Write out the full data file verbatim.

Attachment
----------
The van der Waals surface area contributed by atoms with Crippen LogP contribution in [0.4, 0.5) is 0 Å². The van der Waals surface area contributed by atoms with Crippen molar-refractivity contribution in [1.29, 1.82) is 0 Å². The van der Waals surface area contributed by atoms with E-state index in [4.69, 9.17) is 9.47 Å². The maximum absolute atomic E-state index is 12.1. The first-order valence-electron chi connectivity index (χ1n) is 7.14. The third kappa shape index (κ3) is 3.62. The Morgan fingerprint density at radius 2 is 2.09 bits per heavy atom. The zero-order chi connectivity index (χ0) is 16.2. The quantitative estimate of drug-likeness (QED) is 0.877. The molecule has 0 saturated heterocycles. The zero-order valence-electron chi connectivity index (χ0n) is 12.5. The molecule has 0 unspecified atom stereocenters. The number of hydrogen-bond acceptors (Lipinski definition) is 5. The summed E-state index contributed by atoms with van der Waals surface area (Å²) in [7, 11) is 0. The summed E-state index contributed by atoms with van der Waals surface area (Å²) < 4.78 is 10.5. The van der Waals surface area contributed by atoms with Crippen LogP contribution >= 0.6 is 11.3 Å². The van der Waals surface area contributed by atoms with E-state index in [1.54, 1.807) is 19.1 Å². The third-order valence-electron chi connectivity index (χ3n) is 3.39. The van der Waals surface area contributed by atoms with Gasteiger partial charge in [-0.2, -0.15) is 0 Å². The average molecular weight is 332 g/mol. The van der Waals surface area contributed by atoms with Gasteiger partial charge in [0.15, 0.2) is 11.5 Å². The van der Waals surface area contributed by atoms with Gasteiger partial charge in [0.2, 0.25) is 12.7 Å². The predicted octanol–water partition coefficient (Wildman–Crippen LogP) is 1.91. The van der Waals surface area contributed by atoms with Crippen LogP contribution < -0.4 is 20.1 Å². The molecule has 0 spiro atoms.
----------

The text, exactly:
The van der Waals surface area contributed by atoms with Crippen LogP contribution in [0.4, 0.5) is 0 Å². The van der Waals surface area contributed by atoms with Crippen molar-refractivity contribution in [1.29, 1.82) is 0 Å². The van der Waals surface area contributed by atoms with E-state index in [4.69, 9.17) is 9.47 Å². The maximum absolute atomic E-state index is 12.1. The first-order valence-electron chi connectivity index (χ1n) is 7.14. The third kappa shape index (κ3) is 3.62. The Morgan fingerprint density at radius 2 is 2.09 bits per heavy atom. The zero-order chi connectivity index (χ0) is 16.2. The quantitative estimate of drug-likeness (QED) is 0.877. The molecule has 0 saturated heterocycles. The zero-order valence-electron chi connectivity index (χ0n) is 12.5. The molecule has 0 unspecified atom stereocenters. The number of hydrogen-bond acceptors (Lipinski definition) is 5. The summed E-state index contributed by atoms with van der Waals surface area (Å²) in [7, 11) is 0. The summed E-state index contributed by atoms with van der Waals surface area (Å²) < 4.78 is 10.5. The van der Waals surface area contributed by atoms with Crippen LogP contribution >= 0.6 is 11.3 Å². The van der Waals surface area contributed by atoms with E-state index in [1.54, 1.807) is 19.1 Å². The third-order valence-electron chi connectivity index (χ3n) is 3.39. The van der Waals surface area contributed by atoms with Gasteiger partial charge in [-0.2, -0.15) is 0 Å². The average molecular weight is 332 g/mol. The van der Waals surface area contributed by atoms with Gasteiger partial charge in [0.15, 0.2) is 11.5 Å². The van der Waals surface area contributed by atoms with Gasteiger partial charge in [0.2, 0.25) is 12.7 Å². The predicted octanol–water partition coefficient (Wildman–Crippen LogP) is 1.91. The van der Waals surface area contributed by atoms with Crippen LogP contribution < -0.4 is 20.1 Å². The molecule has 0 spiro atoms.